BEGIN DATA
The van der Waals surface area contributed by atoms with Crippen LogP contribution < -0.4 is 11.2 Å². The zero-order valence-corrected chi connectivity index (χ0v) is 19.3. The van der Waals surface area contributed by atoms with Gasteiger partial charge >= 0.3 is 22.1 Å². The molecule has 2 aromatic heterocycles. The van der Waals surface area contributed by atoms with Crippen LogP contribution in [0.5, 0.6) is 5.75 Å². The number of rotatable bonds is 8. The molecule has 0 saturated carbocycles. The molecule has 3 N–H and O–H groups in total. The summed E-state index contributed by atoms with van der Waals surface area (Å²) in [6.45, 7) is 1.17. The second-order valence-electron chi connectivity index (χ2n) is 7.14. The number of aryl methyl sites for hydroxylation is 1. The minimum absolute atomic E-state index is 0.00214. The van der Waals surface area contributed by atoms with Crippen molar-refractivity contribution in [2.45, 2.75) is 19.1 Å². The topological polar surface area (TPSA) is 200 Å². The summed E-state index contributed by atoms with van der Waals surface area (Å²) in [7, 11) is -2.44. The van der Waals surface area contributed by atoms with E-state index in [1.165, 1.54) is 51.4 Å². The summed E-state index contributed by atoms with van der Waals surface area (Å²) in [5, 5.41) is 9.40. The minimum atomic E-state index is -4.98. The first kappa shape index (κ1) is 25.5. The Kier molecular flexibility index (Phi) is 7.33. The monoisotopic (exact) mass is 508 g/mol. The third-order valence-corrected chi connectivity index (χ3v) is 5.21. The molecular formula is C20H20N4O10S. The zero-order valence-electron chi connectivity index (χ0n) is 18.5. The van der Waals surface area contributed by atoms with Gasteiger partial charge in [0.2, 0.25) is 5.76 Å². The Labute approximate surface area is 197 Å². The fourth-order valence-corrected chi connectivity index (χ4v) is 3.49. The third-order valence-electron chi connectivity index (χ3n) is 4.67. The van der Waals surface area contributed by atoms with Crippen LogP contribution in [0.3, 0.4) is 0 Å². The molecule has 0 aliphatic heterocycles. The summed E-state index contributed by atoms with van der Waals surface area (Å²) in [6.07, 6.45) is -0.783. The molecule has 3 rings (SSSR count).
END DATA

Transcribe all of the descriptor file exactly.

The van der Waals surface area contributed by atoms with Crippen LogP contribution < -0.4 is 11.2 Å². The zero-order valence-corrected chi connectivity index (χ0v) is 19.3. The van der Waals surface area contributed by atoms with Gasteiger partial charge >= 0.3 is 22.1 Å². The molecule has 2 aromatic heterocycles. The van der Waals surface area contributed by atoms with Crippen LogP contribution in [0.5, 0.6) is 5.75 Å². The number of rotatable bonds is 8. The molecule has 0 saturated carbocycles. The molecule has 3 N–H and O–H groups in total. The summed E-state index contributed by atoms with van der Waals surface area (Å²) in [6.45, 7) is 1.17. The second-order valence-electron chi connectivity index (χ2n) is 7.14. The number of aryl methyl sites for hydroxylation is 1. The minimum absolute atomic E-state index is 0.00214. The van der Waals surface area contributed by atoms with Crippen molar-refractivity contribution in [2.45, 2.75) is 19.1 Å². The topological polar surface area (TPSA) is 200 Å². The summed E-state index contributed by atoms with van der Waals surface area (Å²) in [7, 11) is -2.44. The van der Waals surface area contributed by atoms with E-state index in [1.165, 1.54) is 51.4 Å². The summed E-state index contributed by atoms with van der Waals surface area (Å²) in [5, 5.41) is 9.40. The minimum atomic E-state index is -4.98. The first kappa shape index (κ1) is 25.5. The Kier molecular flexibility index (Phi) is 7.33. The monoisotopic (exact) mass is 508 g/mol. The third-order valence-corrected chi connectivity index (χ3v) is 5.21. The molecular formula is C20H20N4O10S. The zero-order valence-electron chi connectivity index (χ0n) is 18.5. The van der Waals surface area contributed by atoms with Gasteiger partial charge in [0.2, 0.25) is 5.76 Å². The Labute approximate surface area is 197 Å². The fourth-order valence-corrected chi connectivity index (χ4v) is 3.49. The third-order valence-electron chi connectivity index (χ3n) is 4.67. The van der Waals surface area contributed by atoms with Crippen LogP contribution in [0.3, 0.4) is 0 Å². The molecule has 0 aliphatic heterocycles. The summed E-state index contributed by atoms with van der Waals surface area (Å²) in [6.07, 6.45) is -0.783. The molecule has 3 rings (SSSR count).